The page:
When her sons were young, Christine Gross-Loh gave them blocks, puzzles and cooperative games, but no guns. She’s changed her mind about toy guns, she writes in The Atlantic.
When her older son was four, he got a plastic toy gun in a birthday party goodie bag.
My son was utterly riveted. I tried to coax it away from him. “Bang bang!” he shouted, running around with the other kids. Just days later my shy little two year old fixated upon a toy sword that came with a pirate toy someone had given him, and would not go anywhere without it. I could see that the ludicrously small sword made him feel brave.
When the boys were three and five, the family moved to Tokyo, where boys play “all sorts of rough-and-tumble war games.”
Our Japanese public elementary school even gave out water guns to all the kids at a summer festival every year. Every single child got one — even three-year-old siblings. The first time I saw the kids screaming with laughter as they shot at each other over and over in the schoolyard, I was surprised by how the adults could be so blasé. They didn’t just tolerate the play: the teachers and even the principal helped fill the kids’ guns with water and ran around shooting and battling alongside their students. They actually encouraged the children, both boys and girls, to play with toy guns.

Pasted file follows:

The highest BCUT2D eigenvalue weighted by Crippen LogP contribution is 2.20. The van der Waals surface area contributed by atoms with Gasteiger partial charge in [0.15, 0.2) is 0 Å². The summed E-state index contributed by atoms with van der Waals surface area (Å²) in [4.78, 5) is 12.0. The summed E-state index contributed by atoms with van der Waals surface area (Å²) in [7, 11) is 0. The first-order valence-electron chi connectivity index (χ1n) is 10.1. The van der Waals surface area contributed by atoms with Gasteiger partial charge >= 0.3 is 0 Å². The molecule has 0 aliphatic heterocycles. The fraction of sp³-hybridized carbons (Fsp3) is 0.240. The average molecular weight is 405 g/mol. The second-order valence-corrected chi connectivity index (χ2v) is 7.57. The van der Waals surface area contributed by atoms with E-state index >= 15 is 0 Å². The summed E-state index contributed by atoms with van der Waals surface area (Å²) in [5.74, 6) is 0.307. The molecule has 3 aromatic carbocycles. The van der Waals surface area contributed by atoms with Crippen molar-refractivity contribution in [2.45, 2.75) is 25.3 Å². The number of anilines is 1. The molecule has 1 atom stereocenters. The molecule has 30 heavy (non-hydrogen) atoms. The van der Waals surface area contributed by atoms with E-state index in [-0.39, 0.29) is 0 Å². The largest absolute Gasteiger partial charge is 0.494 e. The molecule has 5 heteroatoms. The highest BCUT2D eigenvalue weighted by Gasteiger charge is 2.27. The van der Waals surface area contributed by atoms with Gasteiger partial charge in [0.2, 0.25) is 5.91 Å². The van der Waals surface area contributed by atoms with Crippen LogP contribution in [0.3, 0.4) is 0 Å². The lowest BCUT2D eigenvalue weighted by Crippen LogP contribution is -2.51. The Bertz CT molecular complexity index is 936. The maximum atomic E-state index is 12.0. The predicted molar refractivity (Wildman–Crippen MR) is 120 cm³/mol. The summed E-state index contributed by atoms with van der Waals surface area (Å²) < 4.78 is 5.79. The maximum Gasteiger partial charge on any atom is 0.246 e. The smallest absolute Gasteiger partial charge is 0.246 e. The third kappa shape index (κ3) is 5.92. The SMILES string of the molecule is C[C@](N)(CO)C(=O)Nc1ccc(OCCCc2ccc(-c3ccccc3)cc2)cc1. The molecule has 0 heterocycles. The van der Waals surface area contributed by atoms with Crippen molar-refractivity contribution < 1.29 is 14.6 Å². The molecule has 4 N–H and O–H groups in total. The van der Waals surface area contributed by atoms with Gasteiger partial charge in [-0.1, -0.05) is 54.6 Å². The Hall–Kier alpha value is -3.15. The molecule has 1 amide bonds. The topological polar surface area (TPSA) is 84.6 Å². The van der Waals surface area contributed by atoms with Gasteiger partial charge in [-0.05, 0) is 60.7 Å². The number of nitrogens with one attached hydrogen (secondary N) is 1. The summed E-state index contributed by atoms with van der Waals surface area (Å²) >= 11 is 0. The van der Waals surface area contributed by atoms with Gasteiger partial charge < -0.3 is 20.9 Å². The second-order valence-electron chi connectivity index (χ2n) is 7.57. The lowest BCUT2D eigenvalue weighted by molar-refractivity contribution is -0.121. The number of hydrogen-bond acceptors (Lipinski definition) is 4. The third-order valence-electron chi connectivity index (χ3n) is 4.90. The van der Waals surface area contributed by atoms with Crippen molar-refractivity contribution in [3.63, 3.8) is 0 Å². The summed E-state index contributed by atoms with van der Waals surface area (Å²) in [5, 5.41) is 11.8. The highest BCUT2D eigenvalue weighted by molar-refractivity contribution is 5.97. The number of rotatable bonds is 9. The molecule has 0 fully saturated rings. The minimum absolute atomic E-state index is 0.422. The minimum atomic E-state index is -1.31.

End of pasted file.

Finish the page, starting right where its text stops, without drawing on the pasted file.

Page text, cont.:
Almost no Japanese adults own firearms, Gross-Loh writes. There are very few shooting deaths.
. . . ever since living abroad in a society where young kids are allowed so many outlets for their energy, I have come to believe that one of the secrets of Asian boys’ self-regulation is the way that aggressive play is seen as a normal stage of childhood, rather than demonized and hidden out of sight.
Research doesn’t show that gun play desensitizes kids to violence, Gross-Loh writes. “Play helps children learn how to signal each other: this is fantasy.”
Imaginary play hones self-regulation, which is essential for school success but has declined in recent decades. (Today’s five year olds have the self-regulation skills of a three year old 60 years ago). Research has found that incorporating preschool boys’ interest in weapon play rather than banning it entirely leads them to play longer, more elaborate games that go beyond mere weapon play.
Worried about boys falling behind girls in school, the British education ministry has urged preschool teachers to allow boisterous play, including play with toy weapons, Gross-Loh writes.